• Ansible got mentioned several times.  Our company is still on Puppet, but it sounds like Ansible may be a more popular option.  Perhaps we should consider switching.
  • I also got to have that weird experience that is not that uncommon in our community: I met someone for the first time that I used to work with.  In this case it was Chris Nandor (a.k.a. Pudge), who was at Slashdot while I was at ThinkGeek.  Ostensibly we collaborated on my upgrade of TG’s database rearchitecture, although I think said collaboration was primarily limited to a few email exchanges and maybe one conference call.  But, still, I had (and still have) a great respect for the folks behind the Slashdot DB (i.e., Pudge and Jamie McCarthy), who kept that site up and running under conditions that would have driven many lesser minds insane.  Chris was the “room moderator” during my talk (meaning he got to hold up the signs letting me know how much time I had left; if you see me giving a thumbs-up a few times during my talk, that’s Chris I’m giving it to), and we also went out to lunch on the final day.  He’s truly a great guy and I really enjoyed meeting him (finally).  Also, he gave an insanely awesome lightning talk, which you absolutley must watch.  Right now.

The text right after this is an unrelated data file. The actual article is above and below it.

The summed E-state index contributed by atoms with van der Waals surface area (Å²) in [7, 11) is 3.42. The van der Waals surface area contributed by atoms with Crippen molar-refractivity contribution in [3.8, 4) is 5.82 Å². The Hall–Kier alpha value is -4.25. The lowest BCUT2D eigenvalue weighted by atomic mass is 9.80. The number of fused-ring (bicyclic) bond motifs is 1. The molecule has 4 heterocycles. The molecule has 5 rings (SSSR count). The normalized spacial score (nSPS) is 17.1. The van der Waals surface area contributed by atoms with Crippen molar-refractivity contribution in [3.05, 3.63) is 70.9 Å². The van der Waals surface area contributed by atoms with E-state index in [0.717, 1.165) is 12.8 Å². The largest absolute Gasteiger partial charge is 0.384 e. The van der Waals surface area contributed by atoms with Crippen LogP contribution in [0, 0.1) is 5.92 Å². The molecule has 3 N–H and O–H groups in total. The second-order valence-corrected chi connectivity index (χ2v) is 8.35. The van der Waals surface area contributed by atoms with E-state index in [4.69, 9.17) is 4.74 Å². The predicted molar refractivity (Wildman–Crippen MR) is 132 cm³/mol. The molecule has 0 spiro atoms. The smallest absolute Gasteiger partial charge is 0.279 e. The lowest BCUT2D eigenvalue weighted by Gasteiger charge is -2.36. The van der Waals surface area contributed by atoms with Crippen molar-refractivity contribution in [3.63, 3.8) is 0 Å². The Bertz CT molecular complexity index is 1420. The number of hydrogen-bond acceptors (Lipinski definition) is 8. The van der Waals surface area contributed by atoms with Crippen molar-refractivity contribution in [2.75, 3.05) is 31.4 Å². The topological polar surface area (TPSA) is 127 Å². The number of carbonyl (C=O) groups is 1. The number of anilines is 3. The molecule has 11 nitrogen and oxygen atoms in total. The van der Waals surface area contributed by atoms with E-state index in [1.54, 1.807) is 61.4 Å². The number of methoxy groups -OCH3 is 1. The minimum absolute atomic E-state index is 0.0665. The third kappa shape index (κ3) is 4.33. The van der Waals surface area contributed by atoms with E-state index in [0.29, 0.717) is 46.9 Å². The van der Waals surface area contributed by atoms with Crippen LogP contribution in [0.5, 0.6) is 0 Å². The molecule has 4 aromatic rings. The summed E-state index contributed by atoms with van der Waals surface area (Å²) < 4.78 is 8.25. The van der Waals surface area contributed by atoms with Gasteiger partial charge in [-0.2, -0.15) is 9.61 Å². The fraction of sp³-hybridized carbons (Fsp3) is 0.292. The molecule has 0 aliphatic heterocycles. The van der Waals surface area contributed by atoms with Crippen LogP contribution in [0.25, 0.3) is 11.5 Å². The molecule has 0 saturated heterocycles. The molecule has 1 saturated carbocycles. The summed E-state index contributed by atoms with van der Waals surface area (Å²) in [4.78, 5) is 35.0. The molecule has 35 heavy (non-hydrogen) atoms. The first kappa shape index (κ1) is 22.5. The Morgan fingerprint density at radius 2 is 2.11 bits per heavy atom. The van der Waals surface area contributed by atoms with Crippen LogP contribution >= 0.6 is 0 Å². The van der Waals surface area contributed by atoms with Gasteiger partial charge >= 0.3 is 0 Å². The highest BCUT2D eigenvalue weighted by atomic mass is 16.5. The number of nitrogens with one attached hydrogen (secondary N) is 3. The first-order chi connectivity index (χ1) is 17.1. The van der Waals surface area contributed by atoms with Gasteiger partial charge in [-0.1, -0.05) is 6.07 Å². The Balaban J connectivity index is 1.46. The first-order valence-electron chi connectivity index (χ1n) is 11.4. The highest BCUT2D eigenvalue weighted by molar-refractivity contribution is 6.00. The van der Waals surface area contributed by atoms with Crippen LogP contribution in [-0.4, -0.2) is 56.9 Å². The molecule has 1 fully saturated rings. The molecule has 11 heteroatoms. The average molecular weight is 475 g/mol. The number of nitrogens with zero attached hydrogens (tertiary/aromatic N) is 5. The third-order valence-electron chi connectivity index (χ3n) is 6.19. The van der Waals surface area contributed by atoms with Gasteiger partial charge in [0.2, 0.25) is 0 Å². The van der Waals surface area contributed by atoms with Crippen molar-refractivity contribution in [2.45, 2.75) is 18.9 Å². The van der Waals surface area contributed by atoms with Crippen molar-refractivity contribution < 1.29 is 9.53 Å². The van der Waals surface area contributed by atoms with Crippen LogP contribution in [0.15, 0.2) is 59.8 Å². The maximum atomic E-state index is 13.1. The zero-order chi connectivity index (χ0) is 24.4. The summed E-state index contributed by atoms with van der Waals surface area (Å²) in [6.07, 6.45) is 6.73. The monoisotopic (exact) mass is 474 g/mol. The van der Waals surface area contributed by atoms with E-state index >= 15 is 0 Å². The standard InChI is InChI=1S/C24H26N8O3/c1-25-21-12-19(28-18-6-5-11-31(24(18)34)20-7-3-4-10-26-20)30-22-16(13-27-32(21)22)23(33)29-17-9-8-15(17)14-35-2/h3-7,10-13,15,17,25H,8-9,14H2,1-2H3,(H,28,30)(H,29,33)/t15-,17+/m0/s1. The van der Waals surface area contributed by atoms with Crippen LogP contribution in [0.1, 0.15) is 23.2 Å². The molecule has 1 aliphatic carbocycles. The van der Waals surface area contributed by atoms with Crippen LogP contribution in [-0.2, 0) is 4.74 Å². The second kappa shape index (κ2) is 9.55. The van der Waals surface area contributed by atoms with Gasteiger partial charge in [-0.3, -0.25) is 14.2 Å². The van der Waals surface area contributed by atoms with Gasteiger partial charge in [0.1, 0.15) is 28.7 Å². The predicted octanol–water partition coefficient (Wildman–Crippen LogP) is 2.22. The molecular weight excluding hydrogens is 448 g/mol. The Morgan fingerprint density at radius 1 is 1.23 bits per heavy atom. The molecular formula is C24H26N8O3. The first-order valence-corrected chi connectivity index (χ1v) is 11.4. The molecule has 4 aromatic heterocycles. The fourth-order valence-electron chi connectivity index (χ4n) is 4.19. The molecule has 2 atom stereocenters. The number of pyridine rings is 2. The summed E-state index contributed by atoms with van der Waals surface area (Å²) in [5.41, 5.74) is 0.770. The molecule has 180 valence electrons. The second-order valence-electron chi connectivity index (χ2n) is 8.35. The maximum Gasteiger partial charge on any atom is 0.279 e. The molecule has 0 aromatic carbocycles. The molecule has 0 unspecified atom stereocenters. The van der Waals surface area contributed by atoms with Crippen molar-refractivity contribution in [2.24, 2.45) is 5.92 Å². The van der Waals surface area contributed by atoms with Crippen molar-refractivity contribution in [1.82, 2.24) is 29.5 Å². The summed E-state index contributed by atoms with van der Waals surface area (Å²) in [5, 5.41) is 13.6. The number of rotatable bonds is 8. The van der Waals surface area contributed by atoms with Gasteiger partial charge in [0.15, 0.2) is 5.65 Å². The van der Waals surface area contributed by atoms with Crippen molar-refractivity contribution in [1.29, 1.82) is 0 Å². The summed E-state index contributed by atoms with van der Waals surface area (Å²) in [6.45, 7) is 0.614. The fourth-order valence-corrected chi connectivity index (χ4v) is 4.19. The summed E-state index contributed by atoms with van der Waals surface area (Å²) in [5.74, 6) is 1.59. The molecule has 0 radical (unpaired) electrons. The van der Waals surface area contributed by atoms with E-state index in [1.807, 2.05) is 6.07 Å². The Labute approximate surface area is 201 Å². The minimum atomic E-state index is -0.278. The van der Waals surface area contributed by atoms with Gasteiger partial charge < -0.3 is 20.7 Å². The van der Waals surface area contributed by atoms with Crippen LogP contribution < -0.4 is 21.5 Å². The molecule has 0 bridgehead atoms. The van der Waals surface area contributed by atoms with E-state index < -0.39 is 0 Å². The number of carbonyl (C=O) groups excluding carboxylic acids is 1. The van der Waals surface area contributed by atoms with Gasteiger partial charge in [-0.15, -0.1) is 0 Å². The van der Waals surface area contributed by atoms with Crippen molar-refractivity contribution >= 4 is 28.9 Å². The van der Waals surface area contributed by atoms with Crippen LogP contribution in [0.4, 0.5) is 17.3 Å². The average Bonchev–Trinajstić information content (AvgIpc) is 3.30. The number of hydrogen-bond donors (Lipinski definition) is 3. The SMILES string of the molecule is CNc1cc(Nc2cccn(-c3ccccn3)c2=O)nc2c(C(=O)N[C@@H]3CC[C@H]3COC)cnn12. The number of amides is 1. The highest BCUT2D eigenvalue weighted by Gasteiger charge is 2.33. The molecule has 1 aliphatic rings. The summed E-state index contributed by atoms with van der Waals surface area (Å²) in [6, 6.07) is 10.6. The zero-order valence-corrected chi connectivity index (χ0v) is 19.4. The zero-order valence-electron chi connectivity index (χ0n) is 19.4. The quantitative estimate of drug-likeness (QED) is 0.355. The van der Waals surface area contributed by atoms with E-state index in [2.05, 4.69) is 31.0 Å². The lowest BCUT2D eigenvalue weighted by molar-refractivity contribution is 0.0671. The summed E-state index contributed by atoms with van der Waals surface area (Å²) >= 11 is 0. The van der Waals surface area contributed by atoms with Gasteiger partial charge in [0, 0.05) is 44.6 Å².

• I bought a stuffed Camelia for my daughter.  She won’t technically be a seven-year-old girl for another 9 months or so, but I figured it couldn’t hurt to get her an early start.
  • Things from lightning talks that I want to investigate further when I have some time:
  • Bad Movie Night was just as amazing as always.  This year Dave Adler and DrForr (a.k.a. Jeff Goff) organized an outing to see the live RiffTrax of Space Mutiny, and I brought along the eldest two of my children, and a few other intrepid Perlers joined us.  That was great, and then we came back to the hotel, where even more bad movies were already in progress, and watched the tail end of Starcrash (David Hasselhoff saves the universe!), and then the RiffTrax of I Believe in Santa Claus, after which I think might have to stop believing in Santa Claus, because, if he were really that annoying, nothing would ever get done on Christmas.  Ah, but who am I kidding?  Of course Santa rescues kidnapped French parents from African warlords!  Two-timing Mrs. Claus with that spunky fairy godmother was a bit of a shock, but I don’t judge.